FUNERAL FOR FIELD MARSHAL LORD ROBERTS IN FRANCE
Wednesday, November 18, 1914
Camp Salisbury Plain, West Down South
The Battalion War Diarist wrote for this day: “Frost and very cold. Drill” 
THIS DAY IN RMR HISTORY: “London, November 18th. The Official Press Bureau gives a touching account of the funeral services for Field Marshal Lord Roberts at the Headquarters of the British Army in France.
The route of the cortege from the house where he died to the market square where the funeral service was held says the Press Bureau’s statement “was lined with British and French troops. The coffin was borne on a gun-carriage. It was an impressive ceremony. The guards of honour were Indian and British troops.
To the wail of ‘The Flowers of the Forest’ from the Pipers, the procession moved slowly through double ranks of soldiers with arms reversed. General Officers acted as pall bearers. Those following the casket included representatives of King Albert and President Poincare; the Prince of Wales, and Prince Arthur of Connaught, and General French.
The simple funeral service was conducted by Chaplain Anderson of the British forces. At the conclusion of the service the British bugles rang out “The Last Post.” As the coffin was removed to a motor ambulance for conveyance to Boulogne, French trumpeters across the square blew a fanfare, and the guns of Lord Roberts old regiment roared out a last farewell. A double rainbow gleamed, a mass of dark clouds and an aeroplane circling above, one of the aerial guard watching and protecting the procession, dipped in salute.”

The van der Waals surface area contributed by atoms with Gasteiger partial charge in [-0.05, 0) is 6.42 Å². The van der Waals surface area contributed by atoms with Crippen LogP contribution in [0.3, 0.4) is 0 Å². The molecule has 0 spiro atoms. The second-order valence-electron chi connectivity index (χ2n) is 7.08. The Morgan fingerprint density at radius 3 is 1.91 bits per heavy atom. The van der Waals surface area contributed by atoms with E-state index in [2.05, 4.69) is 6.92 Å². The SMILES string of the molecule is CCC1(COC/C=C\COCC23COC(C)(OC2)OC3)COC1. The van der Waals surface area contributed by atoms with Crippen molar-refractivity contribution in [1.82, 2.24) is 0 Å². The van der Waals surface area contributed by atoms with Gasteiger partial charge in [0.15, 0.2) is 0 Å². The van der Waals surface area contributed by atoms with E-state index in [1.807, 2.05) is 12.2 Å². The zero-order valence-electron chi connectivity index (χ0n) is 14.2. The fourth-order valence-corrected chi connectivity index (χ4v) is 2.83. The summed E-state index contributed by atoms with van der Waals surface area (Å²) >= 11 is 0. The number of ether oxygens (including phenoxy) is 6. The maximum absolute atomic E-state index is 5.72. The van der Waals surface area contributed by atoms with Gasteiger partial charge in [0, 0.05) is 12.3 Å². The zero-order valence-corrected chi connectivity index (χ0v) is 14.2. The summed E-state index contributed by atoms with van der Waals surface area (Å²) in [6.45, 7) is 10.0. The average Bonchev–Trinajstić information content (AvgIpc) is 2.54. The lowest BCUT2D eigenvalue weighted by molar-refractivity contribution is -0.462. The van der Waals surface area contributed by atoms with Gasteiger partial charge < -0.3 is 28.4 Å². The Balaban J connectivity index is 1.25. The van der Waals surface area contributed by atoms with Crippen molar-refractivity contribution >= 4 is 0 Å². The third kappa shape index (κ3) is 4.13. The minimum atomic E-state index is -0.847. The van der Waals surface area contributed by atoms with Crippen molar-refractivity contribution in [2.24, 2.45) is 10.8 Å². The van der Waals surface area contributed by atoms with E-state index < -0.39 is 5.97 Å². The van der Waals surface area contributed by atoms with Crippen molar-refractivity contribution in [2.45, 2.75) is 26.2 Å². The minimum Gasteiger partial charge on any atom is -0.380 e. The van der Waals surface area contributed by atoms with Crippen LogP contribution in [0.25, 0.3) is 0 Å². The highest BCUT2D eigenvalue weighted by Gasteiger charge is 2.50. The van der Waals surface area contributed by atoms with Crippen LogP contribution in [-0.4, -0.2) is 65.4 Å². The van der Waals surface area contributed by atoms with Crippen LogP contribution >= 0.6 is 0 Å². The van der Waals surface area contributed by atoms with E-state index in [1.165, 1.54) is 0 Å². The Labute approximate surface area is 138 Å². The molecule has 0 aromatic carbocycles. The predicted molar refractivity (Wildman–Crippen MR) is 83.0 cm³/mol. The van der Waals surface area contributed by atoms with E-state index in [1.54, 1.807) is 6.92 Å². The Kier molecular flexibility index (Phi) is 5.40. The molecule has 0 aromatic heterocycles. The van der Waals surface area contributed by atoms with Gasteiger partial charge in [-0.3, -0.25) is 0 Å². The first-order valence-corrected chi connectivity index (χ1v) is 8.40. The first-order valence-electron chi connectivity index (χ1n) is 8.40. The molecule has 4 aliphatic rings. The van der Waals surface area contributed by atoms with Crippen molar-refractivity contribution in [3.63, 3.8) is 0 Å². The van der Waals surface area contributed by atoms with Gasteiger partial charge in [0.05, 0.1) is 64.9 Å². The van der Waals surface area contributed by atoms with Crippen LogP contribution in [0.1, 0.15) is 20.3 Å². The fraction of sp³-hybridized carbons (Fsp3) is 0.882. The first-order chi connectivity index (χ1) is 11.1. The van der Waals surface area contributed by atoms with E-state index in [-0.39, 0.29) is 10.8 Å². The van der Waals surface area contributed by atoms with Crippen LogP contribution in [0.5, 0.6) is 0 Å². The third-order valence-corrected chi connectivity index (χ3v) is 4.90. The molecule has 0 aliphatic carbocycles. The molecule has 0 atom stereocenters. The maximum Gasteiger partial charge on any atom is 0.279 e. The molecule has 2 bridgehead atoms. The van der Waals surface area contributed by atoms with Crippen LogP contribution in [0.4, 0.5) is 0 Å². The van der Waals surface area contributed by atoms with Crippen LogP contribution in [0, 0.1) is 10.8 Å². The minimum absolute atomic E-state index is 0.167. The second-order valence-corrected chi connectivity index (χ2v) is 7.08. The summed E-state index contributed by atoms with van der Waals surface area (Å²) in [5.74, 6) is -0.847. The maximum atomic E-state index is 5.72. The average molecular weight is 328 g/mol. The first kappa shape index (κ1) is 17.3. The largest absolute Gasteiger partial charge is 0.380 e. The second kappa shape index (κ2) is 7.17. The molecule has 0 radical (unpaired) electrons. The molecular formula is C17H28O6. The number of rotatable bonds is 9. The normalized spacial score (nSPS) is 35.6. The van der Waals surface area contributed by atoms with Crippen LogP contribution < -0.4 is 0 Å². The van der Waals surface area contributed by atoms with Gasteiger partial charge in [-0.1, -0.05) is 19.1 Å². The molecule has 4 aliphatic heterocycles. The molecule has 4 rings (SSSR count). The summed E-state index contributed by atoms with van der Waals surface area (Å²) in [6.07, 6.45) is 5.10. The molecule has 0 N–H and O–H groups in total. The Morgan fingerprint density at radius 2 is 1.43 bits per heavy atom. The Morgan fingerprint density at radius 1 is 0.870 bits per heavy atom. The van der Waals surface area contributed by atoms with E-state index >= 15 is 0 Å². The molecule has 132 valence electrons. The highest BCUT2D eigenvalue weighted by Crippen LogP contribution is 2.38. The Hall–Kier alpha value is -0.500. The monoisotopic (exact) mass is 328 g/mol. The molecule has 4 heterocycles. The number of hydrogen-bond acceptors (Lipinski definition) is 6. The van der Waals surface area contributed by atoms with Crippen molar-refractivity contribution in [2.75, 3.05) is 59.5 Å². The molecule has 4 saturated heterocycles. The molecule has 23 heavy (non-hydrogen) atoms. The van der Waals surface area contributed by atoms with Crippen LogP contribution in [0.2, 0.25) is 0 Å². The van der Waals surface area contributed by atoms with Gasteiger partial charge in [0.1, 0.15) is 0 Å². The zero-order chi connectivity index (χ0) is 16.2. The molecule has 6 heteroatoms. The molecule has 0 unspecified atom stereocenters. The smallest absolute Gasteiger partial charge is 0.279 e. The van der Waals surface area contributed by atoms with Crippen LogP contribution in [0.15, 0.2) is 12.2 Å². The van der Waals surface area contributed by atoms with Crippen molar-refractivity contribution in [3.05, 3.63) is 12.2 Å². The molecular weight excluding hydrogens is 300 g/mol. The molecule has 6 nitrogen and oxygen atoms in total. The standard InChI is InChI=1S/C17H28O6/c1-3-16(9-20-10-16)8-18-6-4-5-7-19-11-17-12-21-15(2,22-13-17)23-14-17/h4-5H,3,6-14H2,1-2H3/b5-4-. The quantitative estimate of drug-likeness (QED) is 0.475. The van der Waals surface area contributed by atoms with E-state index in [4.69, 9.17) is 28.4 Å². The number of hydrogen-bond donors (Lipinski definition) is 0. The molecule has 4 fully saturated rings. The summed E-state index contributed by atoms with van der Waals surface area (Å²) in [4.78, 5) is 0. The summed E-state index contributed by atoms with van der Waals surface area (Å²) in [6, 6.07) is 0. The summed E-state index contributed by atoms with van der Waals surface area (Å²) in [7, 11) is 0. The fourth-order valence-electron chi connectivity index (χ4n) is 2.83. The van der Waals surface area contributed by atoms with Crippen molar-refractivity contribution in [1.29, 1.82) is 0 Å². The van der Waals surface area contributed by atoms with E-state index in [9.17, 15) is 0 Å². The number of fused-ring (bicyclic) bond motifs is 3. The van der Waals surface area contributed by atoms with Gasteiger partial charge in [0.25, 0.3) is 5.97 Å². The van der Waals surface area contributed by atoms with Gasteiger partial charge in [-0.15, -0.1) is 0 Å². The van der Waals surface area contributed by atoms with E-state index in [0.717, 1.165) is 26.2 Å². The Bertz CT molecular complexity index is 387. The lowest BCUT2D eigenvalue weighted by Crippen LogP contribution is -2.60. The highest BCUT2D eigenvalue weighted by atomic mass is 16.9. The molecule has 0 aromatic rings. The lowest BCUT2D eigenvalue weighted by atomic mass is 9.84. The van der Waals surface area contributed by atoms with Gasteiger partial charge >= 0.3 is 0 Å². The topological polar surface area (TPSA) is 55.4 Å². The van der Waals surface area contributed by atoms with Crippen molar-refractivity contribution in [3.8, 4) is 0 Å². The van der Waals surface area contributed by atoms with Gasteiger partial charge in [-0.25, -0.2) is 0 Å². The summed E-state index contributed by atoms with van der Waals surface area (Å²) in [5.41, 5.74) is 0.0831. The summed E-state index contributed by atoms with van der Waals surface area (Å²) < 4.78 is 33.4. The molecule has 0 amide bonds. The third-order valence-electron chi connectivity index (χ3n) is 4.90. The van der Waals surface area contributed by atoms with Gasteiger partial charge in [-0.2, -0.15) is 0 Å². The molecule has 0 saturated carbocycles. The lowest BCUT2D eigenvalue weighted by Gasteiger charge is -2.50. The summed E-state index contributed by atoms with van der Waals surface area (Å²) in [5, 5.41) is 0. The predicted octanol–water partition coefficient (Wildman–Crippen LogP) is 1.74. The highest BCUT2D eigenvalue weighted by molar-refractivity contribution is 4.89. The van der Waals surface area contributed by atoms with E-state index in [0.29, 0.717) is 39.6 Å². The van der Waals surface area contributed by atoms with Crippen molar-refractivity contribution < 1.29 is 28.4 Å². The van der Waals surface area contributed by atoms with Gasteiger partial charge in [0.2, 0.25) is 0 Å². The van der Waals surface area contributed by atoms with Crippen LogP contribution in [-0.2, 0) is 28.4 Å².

War Diary, 14th Canadian Battalion, The Royal Montreal Regiment, Nov 18, 1914. Library and Archives Canada, Ottawa, http://data2.collectionscanada.ca/e/e044/e001089676.jpg  The Dead Field Marshal Borne Through Troops,” The Montreal Daily Mail, Montreal, Wednesday, November 18,1914, pg. 3, col. 3.  http://www.garenewing.co.uk/angloafghanwar/articles/roberts_funeral.php  “The Dead Field Marshal Borne Through Troops,” The Montreal Daily Mail, Montreal, Wednesday, November 18,1914, pg. 3, col. 3.